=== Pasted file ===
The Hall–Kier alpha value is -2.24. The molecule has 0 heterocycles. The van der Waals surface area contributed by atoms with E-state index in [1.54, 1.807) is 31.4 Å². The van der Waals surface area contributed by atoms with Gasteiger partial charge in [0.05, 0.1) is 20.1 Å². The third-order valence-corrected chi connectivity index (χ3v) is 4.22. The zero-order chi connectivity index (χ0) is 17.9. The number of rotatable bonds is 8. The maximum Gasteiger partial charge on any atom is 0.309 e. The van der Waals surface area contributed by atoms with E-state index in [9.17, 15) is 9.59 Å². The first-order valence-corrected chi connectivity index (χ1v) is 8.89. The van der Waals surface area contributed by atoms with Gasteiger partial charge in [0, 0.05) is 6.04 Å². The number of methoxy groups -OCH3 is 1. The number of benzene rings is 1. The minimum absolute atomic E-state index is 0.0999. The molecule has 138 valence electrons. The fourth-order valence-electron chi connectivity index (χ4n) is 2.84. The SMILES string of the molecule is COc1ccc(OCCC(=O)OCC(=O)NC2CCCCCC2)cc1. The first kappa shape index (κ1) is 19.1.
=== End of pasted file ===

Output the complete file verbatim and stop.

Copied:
The Hall–Kier alpha value is -2.24. The molecule has 0 heterocycles. The van der Waals surface area contributed by atoms with E-state index in [1.54, 1.807) is 31.4 Å². The van der Waals surface area contributed by atoms with Gasteiger partial charge in [0.05, 0.1) is 20.1 Å². The third-order valence-corrected chi connectivity index (χ3v) is 4.22. The zero-order chi connectivity index (χ0) is 17.9. The number of rotatable bonds is 8. The maximum Gasteiger partial charge on any atom is 0.309 e. The van der Waals surface area contributed by atoms with E-state index in [9.17, 15) is 9.59 Å². The first-order valence-corrected chi connectivity index (χ1v) is 8.89. The van der Waals surface area contributed by atoms with Gasteiger partial charge in [0, 0.05) is 6.04 Å². The number of methoxy groups -OCH3 is 1. The number of benzene rings is 1. The minimum absolute atomic E-state index is 0.0999. The molecule has 138 valence electrons. The fourth-order valence-electron chi connectivity index (χ4n) is 2.84. The SMILES string of the molecule is COc1ccc(OCCC(=O)OCC(=O)NC2CCCCCC2)cc1. The first kappa shape index (κ1) is 19.1.